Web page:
- 30% reduction in analgesia use 40% reduction in forceps delivery
- Improved chest/breastfeeding
- Reported satisfaction with birth experience
- Decreased postpartum depression
There are no disadvantages to having women supporting other women during birth.
HOW IS A DOULA DIFFERENT FROM A LABOR AND DELIVERY NURSE OR PARTNER/SPOUSE?
They differ in the ability to provide continuous, uninterrupted support. A doula rarely leaves the laboring person's side. Nurses have many other patients and simultaneous responsibilities. A nurse’s support ends when her shift does. The doula has one obligation during your pregnancy and labor—and that is that you're comfortable and your needs are met. Families and doulas will work together to make a support team for the mother. Partners are an essential support person for the laboring person to have by their side. However, the partner will have their own needs - food, sleep, and mental breaks during long labors. The doula has expert knowledge about birth, medical procedures, or what goes on in labor. Doulas and partners will work together to make up a labor support team.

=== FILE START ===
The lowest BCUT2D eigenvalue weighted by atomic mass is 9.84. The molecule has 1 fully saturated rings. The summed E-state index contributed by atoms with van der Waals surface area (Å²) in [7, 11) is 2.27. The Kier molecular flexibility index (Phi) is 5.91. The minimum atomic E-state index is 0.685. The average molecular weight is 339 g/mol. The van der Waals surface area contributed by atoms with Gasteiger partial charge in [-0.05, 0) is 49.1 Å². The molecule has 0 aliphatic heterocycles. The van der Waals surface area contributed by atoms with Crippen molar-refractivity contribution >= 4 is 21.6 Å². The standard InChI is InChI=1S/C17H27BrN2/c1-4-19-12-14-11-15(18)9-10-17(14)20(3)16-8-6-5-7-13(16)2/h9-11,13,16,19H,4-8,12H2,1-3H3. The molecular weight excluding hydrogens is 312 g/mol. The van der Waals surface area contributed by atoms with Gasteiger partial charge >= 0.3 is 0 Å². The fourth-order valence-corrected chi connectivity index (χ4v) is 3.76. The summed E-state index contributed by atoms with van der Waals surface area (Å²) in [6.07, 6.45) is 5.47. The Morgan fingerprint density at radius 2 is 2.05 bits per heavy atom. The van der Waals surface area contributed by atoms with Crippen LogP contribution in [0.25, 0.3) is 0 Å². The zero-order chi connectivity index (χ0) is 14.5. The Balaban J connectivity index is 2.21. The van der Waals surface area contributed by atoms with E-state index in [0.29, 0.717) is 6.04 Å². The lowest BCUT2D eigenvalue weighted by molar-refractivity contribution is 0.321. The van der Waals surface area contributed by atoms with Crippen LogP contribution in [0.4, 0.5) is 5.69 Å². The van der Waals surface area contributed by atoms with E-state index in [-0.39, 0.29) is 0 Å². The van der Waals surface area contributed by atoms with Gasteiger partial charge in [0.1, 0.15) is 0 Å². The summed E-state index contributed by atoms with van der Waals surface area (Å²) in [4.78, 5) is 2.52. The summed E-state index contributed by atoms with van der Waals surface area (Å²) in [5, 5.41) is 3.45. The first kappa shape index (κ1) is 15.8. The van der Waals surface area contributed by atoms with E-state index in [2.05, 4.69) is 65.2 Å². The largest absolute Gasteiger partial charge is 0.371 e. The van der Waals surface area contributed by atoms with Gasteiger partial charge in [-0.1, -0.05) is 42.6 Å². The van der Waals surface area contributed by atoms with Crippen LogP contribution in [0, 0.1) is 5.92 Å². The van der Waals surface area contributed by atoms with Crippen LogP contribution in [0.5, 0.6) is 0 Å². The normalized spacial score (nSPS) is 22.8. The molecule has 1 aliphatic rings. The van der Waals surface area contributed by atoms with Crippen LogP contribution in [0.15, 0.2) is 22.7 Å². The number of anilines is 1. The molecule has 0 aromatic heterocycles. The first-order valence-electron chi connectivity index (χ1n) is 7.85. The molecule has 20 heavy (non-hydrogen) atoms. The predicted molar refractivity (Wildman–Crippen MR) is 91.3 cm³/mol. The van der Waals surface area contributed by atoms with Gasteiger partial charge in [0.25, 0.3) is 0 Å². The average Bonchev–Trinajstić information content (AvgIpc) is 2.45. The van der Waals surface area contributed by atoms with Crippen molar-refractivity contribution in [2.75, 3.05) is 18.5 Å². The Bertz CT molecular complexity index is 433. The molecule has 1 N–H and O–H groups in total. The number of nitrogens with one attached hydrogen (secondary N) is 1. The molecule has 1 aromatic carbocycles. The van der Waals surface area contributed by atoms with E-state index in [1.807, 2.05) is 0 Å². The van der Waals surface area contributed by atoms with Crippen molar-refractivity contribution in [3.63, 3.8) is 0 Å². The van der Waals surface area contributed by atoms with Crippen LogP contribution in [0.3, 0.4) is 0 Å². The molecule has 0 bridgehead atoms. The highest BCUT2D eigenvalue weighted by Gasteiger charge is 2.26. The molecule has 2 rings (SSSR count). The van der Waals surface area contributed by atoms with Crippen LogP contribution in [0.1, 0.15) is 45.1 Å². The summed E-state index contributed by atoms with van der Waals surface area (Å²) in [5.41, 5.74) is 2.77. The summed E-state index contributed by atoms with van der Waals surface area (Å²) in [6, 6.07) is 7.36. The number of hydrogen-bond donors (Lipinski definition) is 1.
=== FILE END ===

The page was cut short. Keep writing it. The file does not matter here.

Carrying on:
WHAT IS THE DIFFERENCE BETWEEN A BIRTH DOULA AND MIDWIFE?
A midwife and doula have distinctly separate roles in their support of your birth.
Midwives are able to deliver babies at home births, birthing center births, and hospital births, and are responsible for the health of you and your child prenatally and during childbirth.
Your Midwife will:
- Run prenatal tests
- Advise you on health during pregnancy, birth and postpartum
- Prescribe maternal health related supplements or medications
- Monitor you and baby during labor, birth, and postpartum